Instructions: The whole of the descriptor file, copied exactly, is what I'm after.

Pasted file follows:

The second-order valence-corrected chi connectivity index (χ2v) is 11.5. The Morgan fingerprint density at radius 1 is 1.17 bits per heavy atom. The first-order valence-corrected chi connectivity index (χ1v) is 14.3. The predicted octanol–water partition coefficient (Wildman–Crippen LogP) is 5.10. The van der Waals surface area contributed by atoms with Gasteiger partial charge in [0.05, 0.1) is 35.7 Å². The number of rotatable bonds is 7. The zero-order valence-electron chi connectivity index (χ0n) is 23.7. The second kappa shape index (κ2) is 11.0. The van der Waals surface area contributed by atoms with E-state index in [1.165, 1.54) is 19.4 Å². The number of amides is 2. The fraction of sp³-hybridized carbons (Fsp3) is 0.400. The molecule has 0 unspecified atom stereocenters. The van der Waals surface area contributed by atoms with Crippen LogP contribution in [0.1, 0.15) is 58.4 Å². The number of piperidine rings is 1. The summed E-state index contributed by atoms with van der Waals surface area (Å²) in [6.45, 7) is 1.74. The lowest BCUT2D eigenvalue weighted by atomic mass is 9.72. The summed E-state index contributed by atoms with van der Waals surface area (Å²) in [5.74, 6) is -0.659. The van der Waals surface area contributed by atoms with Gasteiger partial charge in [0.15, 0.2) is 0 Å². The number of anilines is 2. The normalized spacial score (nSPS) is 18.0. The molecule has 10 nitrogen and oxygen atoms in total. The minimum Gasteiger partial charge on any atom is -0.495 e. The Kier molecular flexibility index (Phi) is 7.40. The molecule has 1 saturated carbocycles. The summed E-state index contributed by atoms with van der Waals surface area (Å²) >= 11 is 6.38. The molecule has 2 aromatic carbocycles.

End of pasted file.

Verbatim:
The second-order valence-corrected chi connectivity index (χ2v) is 11.5. The Morgan fingerprint density at radius 1 is 1.17 bits per heavy atom. The first-order valence-corrected chi connectivity index (χ1v) is 14.3. The predicted octanol–water partition coefficient (Wildman–Crippen LogP) is 5.10. The van der Waals surface area contributed by atoms with Gasteiger partial charge in [0.05, 0.1) is 35.7 Å². The number of rotatable bonds is 7. The zero-order valence-electron chi connectivity index (χ0n) is 23.7. The second kappa shape index (κ2) is 11.0. The van der Waals surface area contributed by atoms with E-state index in [1.165, 1.54) is 19.4 Å². The number of amides is 2. The fraction of sp³-hybridized carbons (Fsp3) is 0.400. The molecule has 0 unspecified atom stereocenters. The van der Waals surface area contributed by atoms with Crippen LogP contribution in [0.1, 0.15) is 58.4 Å². The number of piperidine rings is 1. The summed E-state index contributed by atoms with van der Waals surface area (Å²) in [6.45, 7) is 1.74. The lowest BCUT2D eigenvalue weighted by atomic mass is 9.72. The summed E-state index contributed by atoms with van der Waals surface area (Å²) in [5.74, 6) is -0.659. The van der Waals surface area contributed by atoms with Gasteiger partial charge in [0.15, 0.2) is 0 Å². The number of anilines is 2. The normalized spacial score (nSPS) is 18.0. The molecule has 10 nitrogen and oxygen atoms in total. The minimum Gasteiger partial charge on any atom is -0.495 e. The Kier molecular flexibility index (Phi) is 7.40. The molecule has 1 saturated carbocycles. The summed E-state index contributed by atoms with van der Waals surface area (Å²) >= 11 is 6.38. The molecule has 2 aromatic carbocycles.